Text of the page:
I sat in my chair in the studio, and I just think of all this stuff. Of course, he would have to be trans, because it would’ve had to have come from someone who had had enough, and was going to actually reinvent herself. And then I just went for the stuff that I wanted to talk about: this unfairness with the way that we treated Eazy-E having HIV, and the way that we treated “sissy” Gerald. [Acting out his joke from Spiderman:] “Sissy Gerald—two fingers up his ass with the birth control—” I terrorized my studio, walking around with a microphone.
Rage is not far from comedy, and so I find when I put the comedic gaze on, rage comes. Rage at things that hurt me, or rage at things that I thought were unfair. Sometimes comedy can be very mean. I really don’t like comedy, actually. I found it was very easy once I stepped into character. I probably have a whole album in me. I found it was very easy to go and turn against the patriarchal black male. I felt very bell hooks.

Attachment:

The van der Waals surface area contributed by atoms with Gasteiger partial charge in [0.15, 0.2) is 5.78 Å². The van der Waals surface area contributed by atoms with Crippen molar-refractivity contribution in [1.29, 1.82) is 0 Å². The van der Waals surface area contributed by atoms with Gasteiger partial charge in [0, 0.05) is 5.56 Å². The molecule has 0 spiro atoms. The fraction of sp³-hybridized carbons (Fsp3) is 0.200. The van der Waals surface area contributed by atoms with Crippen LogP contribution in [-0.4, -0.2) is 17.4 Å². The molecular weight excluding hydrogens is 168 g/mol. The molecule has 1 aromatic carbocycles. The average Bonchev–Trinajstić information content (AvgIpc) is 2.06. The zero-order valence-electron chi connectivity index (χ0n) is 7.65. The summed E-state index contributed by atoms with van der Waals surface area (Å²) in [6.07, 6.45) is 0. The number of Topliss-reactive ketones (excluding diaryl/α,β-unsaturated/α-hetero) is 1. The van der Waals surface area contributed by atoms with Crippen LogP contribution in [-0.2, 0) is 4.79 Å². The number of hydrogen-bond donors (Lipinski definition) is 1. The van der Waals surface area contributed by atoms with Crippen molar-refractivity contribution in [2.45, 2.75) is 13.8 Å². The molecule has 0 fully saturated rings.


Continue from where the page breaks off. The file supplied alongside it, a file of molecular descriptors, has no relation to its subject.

WW: I wanted to ask about being on the board of the Museum of Contemporary Art, Los Angeles. Why did you accept that designation?
MB: I have no idea. I’m still learning. I think it’s very important to have artists on the board of institutions that are supported by and are for artists. It’s just another perspective looking at the same idea. I think that’s always helpful. They have politicians that sit on the board, they have philanthropists, heads of state, billionaires—if it’s about artists, it’s good to have some on the board, right?
WW: Definitely. Tell me a little about the Clyfford Still show. How did you become so enmeshed in his work?
MB: I was fascinated by all these Ab-Ex manifestos. Clyfford was the manifesto dude: how his work was shown, how it couldn’t be shown. I liked him, because de Kooning was much more elegant, and Pollock was Pollock, but Clyfford was rougher. His work wasn’t as pretty.